(Bloomberg) -- Vietnam plans to reduce the issuance of government bonds as it sees the budget sufficiently funded thanks to revenue buoyancy, Finance Minister Ho Duc Phoc said, in a move that will allow the Southeast Asian nation to stick to fiscal deficit targets.

“We will adjust our government bond sale plan to be in line with the disbursement progress of public investment,” Phoc told Bloomberg News in an interview in Hanoi on Tuesday. Tax collection “is on track” as economic growth picks up, while state spending on infrastructure projects is “still slow,” he said. 

The finance ministry has so far issued around 125 trillion dong ($5.03 billion) of government bonds this year, or just about 31% of the planned sales, official data showed.

Vietnam had planned to sell 400 trillion dong of government bonds this year. Any reduction will help the government steer the deficit closer to the originally targeted 4% of gross domestic product -- a goal that seemed unattainable after the government announced a $15 billion stimulus package to support the economy.

Phoc said the government aims to keep this year’s budget deficit at 4% of GDP as requested by parliament. He noted that the deficit would increase to 4.5% of GDP this year “if we include the stimulus package,” he added.

In addition to the plan to lower borrowings, Phoc sees state revenue surging 22% from last year, even after tax concessions and land rent exemption to businesses.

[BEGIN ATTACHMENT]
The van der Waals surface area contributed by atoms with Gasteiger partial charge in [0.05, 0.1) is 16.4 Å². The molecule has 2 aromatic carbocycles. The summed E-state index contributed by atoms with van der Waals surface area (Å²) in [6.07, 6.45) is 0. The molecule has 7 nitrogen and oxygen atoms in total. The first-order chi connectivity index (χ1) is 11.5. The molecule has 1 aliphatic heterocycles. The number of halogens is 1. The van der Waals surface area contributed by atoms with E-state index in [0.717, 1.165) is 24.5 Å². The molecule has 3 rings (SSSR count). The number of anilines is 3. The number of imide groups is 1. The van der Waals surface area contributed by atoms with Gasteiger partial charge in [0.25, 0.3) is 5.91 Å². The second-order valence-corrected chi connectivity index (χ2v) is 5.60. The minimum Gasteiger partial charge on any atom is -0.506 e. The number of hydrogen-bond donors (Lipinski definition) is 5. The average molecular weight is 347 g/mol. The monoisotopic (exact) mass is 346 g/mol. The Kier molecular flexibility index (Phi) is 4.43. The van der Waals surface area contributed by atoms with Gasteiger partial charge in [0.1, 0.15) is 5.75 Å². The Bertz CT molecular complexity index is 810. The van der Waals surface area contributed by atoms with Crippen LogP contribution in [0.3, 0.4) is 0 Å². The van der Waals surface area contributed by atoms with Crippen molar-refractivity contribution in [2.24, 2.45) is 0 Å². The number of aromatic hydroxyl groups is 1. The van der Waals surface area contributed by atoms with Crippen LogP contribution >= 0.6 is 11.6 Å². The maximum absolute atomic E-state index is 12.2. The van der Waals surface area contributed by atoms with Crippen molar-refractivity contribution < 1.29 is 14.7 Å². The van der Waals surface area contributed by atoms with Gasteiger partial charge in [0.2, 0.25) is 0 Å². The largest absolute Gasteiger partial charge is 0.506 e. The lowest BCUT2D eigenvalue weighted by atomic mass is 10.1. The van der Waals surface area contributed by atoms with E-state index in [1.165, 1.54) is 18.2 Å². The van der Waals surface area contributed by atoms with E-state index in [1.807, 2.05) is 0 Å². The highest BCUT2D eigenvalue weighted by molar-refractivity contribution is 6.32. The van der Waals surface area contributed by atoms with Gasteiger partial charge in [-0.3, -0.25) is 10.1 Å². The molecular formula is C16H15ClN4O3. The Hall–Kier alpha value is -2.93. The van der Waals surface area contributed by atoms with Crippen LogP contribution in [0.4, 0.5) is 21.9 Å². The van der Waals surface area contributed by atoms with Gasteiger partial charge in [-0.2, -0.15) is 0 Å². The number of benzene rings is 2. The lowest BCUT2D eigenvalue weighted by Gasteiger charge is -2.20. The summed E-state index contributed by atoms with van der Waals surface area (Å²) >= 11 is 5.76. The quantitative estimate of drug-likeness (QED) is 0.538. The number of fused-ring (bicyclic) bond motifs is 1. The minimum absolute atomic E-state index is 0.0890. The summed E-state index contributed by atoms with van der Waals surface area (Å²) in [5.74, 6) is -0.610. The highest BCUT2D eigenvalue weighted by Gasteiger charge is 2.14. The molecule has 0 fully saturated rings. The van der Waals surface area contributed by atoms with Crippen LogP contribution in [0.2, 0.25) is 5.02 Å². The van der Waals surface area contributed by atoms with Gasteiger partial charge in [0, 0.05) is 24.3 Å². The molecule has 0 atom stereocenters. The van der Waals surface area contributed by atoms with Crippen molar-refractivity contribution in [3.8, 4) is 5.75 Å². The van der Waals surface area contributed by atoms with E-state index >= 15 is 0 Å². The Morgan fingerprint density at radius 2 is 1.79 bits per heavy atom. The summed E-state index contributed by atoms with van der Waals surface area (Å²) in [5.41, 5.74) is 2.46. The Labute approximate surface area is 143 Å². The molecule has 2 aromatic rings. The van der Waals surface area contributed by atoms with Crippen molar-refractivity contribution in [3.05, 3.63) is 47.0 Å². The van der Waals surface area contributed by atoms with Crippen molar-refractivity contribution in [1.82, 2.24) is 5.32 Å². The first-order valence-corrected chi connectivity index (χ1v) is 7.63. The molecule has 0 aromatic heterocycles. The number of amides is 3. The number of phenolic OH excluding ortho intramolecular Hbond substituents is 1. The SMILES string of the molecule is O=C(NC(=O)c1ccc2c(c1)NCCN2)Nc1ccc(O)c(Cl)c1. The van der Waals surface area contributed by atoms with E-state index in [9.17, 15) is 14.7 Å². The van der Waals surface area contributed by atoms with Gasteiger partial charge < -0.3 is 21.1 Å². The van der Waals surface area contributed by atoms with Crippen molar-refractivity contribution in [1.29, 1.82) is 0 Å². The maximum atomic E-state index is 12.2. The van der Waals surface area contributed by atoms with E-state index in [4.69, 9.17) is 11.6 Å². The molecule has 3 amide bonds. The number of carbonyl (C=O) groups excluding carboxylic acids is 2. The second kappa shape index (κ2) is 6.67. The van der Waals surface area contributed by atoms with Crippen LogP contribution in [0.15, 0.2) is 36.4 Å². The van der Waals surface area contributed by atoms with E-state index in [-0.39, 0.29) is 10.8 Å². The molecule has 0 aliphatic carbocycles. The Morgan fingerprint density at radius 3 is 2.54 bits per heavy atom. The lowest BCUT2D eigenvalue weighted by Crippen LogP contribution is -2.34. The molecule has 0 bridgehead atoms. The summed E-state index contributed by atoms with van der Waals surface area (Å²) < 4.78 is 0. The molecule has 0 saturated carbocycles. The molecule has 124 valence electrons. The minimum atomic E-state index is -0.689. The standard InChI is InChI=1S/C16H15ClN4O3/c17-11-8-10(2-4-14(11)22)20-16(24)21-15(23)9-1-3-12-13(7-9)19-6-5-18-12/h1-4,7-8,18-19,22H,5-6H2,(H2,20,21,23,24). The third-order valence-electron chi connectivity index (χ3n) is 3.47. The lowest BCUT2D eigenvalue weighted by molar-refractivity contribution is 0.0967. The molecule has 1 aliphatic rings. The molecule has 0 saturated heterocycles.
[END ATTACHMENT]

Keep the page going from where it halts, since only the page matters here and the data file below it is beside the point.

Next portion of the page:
The expected revenue buoyancy is tied to an economy that the government forecasts to expand by 8% this year. The outlook, however, is not without risks.

Vietnam’s economy will “be severely affected” by the ongoing global headwinds, Phoc said, citing the increases of the dollar and prices of raw materials that add to production costs. Meanwhile, “demand is falling in international markets and will hurt our exports next year,” he added. 

“We are working on scenarios with alternative measures to cope with the worst possibility,” Phoc said, adding that the ministry is taking steps to restrain prices from rising as it sees stronger inflationary pressure ahead of the upcoming holiday seasons into the first quarter of next year. 

The measures include increasing stockpiles of essential commodities and stepping up coordination with local governments to ensure adequate supplies to avoid shortage of goods, hoarding or speculating of essential items. Phoc is confident the government will be able to keep inflation under 4% this year.

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